April 8, 2005 | Citizen Journalism, Featured
OhmyNews editor says “Every Citizen is a Reporter”
While the New York Times Online edition is just a “pipe for news delivery,” OhmyNews (English version here) is “a playground for readers,” said Jean Min, a deputy chief of the international division of the country’s liberal online newspaper, OhmyNews, at the 6th International Symposium on Online Journalism.
“The attitude of the New York Times Digital is we produce the news and you should consume,” says Min. “But OhmyNews produces and consumes news with readers.”
Citizen participatory journalism is exploding in South Korea in a chaotic but at the same time well organized way. OhmyNews started with 727 “citizen-reporters,” but now has more than 37,000 citizens submitting their stories.
“Mr. Oh, the founder of OhmyNews says that journalists are not exotic species, they are everyone,” Min says. “That is the philosophy of OhmyNews.”
OhmyNews was born at 2:22 p.m. on the 22nd of December of the year of 2000. It was the plan of the founder of the Web site, Yeonho Oh, who wanted to start this experimentation in a new century.
Oh’s experimentation started by asking citizens to be themselves, which would lead to a variety of articles and has proved quite successful so far. On a given day, OhmyNews receives 150 to 200 stories submitted by citizen-reporters, which is over 70 percent of the news content for OhmyNews. They are from various fields including small business owners and teachers, and their topics vary from essay-style musings about daily lives, film and book reviews to columns on various political and social events.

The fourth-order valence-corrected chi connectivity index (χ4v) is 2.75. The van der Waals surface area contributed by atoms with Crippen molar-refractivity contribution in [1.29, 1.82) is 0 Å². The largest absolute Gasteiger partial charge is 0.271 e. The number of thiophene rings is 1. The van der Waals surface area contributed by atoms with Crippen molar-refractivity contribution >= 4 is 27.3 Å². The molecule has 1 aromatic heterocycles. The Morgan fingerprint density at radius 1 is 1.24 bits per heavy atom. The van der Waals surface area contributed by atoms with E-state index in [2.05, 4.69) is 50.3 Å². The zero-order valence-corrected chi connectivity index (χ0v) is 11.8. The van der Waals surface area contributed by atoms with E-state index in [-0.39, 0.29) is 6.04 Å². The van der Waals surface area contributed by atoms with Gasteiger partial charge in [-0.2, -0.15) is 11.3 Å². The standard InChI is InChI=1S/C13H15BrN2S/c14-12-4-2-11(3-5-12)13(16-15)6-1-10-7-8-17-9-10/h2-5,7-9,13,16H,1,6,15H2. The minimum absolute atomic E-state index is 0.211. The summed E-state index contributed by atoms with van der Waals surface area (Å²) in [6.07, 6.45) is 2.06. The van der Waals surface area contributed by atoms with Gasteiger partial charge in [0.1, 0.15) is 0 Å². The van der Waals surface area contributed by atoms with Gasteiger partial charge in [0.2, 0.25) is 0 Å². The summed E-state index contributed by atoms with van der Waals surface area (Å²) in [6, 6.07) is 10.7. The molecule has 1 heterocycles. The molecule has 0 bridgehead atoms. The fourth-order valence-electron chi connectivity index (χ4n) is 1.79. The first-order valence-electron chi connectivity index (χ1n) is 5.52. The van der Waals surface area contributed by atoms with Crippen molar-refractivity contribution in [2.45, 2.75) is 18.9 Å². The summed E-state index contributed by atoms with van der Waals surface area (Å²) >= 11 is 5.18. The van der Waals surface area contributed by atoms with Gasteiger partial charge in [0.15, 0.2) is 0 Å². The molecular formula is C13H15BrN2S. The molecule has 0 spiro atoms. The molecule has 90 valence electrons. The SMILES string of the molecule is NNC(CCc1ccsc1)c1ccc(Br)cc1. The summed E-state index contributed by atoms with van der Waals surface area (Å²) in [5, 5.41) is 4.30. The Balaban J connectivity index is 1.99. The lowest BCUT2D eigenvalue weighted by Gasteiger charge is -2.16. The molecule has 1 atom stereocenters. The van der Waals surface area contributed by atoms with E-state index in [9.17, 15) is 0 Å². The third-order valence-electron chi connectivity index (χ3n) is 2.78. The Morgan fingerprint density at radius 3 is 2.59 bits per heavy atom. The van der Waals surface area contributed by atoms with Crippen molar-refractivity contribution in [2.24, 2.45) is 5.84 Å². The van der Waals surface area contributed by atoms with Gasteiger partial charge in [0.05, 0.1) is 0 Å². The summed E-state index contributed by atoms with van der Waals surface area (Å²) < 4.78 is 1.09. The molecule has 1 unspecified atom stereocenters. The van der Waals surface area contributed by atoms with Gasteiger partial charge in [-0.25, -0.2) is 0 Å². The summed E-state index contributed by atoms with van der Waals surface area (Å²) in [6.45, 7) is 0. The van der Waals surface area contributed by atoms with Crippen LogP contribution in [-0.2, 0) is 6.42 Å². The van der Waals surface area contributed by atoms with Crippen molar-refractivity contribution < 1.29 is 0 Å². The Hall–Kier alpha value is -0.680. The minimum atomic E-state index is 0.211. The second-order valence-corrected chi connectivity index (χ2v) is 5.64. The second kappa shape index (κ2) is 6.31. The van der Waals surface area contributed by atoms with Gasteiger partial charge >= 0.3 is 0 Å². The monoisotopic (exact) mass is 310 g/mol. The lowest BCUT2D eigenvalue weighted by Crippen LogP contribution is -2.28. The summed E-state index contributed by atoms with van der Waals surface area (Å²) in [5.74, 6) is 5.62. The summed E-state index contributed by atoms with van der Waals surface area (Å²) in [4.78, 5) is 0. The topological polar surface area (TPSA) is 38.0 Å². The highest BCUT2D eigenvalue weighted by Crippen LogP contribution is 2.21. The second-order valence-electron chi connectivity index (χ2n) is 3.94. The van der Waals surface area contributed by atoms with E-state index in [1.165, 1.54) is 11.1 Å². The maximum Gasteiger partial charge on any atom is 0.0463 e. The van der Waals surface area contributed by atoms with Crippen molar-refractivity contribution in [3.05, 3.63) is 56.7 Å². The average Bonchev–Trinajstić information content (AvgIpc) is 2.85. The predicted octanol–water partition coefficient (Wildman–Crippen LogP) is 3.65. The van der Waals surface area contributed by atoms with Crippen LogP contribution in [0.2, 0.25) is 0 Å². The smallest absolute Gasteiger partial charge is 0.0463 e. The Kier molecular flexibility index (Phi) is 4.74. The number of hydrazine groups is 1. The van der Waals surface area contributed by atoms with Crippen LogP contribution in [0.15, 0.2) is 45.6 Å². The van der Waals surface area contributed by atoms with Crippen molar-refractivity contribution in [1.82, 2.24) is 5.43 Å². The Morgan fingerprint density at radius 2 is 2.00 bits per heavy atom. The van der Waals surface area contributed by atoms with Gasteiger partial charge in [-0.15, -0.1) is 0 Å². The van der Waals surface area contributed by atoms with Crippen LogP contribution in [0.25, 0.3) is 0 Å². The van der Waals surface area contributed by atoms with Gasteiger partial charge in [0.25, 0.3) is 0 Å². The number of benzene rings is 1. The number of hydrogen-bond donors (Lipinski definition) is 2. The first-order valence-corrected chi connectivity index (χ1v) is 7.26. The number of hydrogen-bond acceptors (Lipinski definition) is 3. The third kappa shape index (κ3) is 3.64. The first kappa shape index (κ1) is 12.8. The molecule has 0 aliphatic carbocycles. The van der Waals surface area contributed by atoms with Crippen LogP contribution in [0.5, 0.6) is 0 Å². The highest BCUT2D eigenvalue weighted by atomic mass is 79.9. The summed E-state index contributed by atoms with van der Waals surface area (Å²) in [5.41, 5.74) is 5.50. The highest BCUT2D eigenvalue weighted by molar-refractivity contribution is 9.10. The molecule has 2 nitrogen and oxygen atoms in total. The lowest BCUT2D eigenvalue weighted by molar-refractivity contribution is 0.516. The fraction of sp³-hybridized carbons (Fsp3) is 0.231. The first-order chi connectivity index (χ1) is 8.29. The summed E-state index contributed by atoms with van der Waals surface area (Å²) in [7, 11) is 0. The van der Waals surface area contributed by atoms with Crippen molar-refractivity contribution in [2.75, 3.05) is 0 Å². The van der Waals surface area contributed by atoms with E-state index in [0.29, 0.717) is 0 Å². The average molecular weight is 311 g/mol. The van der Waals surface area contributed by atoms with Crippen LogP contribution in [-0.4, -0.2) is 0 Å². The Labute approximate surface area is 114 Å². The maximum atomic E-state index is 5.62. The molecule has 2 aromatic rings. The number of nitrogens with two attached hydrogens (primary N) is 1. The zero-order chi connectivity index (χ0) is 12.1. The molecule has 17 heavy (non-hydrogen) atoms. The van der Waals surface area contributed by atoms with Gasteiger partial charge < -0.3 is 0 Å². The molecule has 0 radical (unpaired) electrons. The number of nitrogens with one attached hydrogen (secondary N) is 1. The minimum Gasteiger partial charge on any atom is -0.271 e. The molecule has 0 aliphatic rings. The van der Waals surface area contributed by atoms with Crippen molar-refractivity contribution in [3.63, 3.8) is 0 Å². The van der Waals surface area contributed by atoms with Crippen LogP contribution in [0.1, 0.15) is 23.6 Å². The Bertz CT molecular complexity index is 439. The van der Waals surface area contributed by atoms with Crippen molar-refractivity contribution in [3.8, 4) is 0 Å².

The most fascinating part is that unlike old journalism, they allow readers to talk to each other, collect and share information and even connect to the newsmakers and new sources.
Why they write for OhmyNews? Min said it is not for money, adding that a story on the main page only gets the reader about $20. “First of all, it is eyeballs,” Min said. “Thousands of readers are guaranteed for their stories. The current record shows 100,000 views in some cases. Secondly, it is instant feedback from readers. There has been an occasion where about 3,500 readers commented on a single story. Thirdly, it is sense of empowerment.”
This doesn’t mean that every story can be posted on the newspaper. A strict system is in place to guarantee credibility, Min said. “We do a background check and every citizen-reporter should use their real names”, Min said. “They also have to pass through a fact-checking process. A sensitive story attracts more thorough fact-checking process and it could even take a whole month.”
OhmyNews’ 48 staff reporters go through the screening process for their hard news or analyses. That is also one of the differences from blogging, he said. Another is the instant fame.
“After your story got published, you can call, saying ‘Honey, I am on OhmyNews’.”
Starting last year, they introduced a new system to encourage people to give tips. They pay people for excellent writing through mobile phone cards.
“Citizen-reporters who submit excellent writings, please take my money,” Min said.
Correction: OhmyNews was born at 2:22 p.m. on the 22nd of February of the year of 2000. It was the plan of the founder of the Web site, Yeonho Oh, who wanted to start this experimentation in a new millennium.
ISOJ 2005: Participatory Journalism in Action, from Knight Center on Vimeo.